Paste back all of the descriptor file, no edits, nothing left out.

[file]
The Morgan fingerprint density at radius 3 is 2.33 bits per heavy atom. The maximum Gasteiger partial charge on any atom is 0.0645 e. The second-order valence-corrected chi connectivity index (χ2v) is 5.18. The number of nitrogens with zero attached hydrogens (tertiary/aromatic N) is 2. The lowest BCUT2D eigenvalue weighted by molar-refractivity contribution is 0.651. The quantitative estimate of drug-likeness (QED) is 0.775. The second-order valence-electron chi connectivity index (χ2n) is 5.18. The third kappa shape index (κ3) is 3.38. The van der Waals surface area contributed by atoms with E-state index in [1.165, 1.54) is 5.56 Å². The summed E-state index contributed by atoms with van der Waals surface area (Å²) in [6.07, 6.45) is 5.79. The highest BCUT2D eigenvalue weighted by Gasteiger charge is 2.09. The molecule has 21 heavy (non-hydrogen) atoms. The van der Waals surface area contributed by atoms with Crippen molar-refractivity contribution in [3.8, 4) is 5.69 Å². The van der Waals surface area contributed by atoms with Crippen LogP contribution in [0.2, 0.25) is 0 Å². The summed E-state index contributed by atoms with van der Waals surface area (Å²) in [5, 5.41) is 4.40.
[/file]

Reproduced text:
The Morgan fingerprint density at radius 3 is 2.33 bits per heavy atom. The maximum Gasteiger partial charge on any atom is 0.0645 e. The second-order valence-corrected chi connectivity index (χ2v) is 5.18. The number of nitrogens with zero attached hydrogens (tertiary/aromatic N) is 2. The lowest BCUT2D eigenvalue weighted by molar-refractivity contribution is 0.651. The quantitative estimate of drug-likeness (QED) is 0.775. The second-order valence-electron chi connectivity index (χ2n) is 5.18. The third kappa shape index (κ3) is 3.38. The van der Waals surface area contributed by atoms with E-state index in [1.165, 1.54) is 5.56 Å². The summed E-state index contributed by atoms with van der Waals surface area (Å²) in [6.07, 6.45) is 5.79. The highest BCUT2D eigenvalue weighted by Gasteiger charge is 2.09. The molecule has 21 heavy (non-hydrogen) atoms. The van der Waals surface area contributed by atoms with Crippen molar-refractivity contribution in [3.8, 4) is 5.69 Å². The van der Waals surface area contributed by atoms with Crippen LogP contribution in [0.2, 0.25) is 0 Å². The summed E-state index contributed by atoms with van der Waals surface area (Å²) in [5, 5.41) is 4.40.